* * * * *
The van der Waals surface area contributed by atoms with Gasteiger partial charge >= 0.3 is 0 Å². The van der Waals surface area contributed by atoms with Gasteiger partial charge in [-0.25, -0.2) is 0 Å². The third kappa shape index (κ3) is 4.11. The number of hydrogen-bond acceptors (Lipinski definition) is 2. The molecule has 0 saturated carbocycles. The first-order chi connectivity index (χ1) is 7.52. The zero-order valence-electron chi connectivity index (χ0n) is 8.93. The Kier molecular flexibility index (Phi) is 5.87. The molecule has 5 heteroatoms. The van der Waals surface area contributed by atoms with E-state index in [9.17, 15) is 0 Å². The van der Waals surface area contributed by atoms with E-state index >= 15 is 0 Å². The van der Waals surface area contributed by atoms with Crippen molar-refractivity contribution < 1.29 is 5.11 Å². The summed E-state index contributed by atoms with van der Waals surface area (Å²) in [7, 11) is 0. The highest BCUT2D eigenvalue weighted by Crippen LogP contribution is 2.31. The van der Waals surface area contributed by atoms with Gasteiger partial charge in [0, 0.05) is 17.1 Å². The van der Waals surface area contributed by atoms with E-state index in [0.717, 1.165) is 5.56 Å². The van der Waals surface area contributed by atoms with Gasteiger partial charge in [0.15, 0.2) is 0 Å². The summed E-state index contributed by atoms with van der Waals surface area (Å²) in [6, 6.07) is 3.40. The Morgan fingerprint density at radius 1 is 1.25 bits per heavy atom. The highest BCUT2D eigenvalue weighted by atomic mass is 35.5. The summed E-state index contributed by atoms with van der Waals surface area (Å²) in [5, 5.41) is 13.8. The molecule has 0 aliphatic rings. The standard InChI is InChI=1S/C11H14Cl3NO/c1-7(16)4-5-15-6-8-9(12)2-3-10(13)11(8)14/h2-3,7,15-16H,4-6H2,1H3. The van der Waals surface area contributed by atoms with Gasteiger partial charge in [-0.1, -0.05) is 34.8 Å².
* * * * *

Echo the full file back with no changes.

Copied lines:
The van der Waals surface area contributed by atoms with Gasteiger partial charge >= 0.3 is 0 Å². The van der Waals surface area contributed by atoms with Gasteiger partial charge in [-0.25, -0.2) is 0 Å². The third kappa shape index (κ3) is 4.11. The number of hydrogen-bond acceptors (Lipinski definition) is 2. The molecule has 0 saturated carbocycles. The first-order chi connectivity index (χ1) is 7.52. The zero-order valence-electron chi connectivity index (χ0n) is 8.93. The Kier molecular flexibility index (Phi) is 5.87. The molecule has 5 heteroatoms. The van der Waals surface area contributed by atoms with E-state index in [9.17, 15) is 0 Å². The van der Waals surface area contributed by atoms with E-state index >= 15 is 0 Å². The van der Waals surface area contributed by atoms with Crippen molar-refractivity contribution < 1.29 is 5.11 Å². The summed E-state index contributed by atoms with van der Waals surface area (Å²) in [7, 11) is 0. The highest BCUT2D eigenvalue weighted by Crippen LogP contribution is 2.31. The van der Waals surface area contributed by atoms with Gasteiger partial charge in [0, 0.05) is 17.1 Å². The van der Waals surface area contributed by atoms with E-state index in [0.717, 1.165) is 5.56 Å². The van der Waals surface area contributed by atoms with Gasteiger partial charge in [0.15, 0.2) is 0 Å². The summed E-state index contributed by atoms with van der Waals surface area (Å²) in [6, 6.07) is 3.40. The Morgan fingerprint density at radius 1 is 1.25 bits per heavy atom. The highest BCUT2D eigenvalue weighted by atomic mass is 35.5. The summed E-state index contributed by atoms with van der Waals surface area (Å²) in [5, 5.41) is 13.8. The molecule has 0 aliphatic rings. The standard InChI is InChI=1S/C11H14Cl3NO/c1-7(16)4-5-15-6-8-9(12)2-3-10(13)11(8)14/h2-3,7,15-16H,4-6H2,1H3. The van der Waals surface area contributed by atoms with Gasteiger partial charge in [-0.1, -0.05) is 34.8 Å².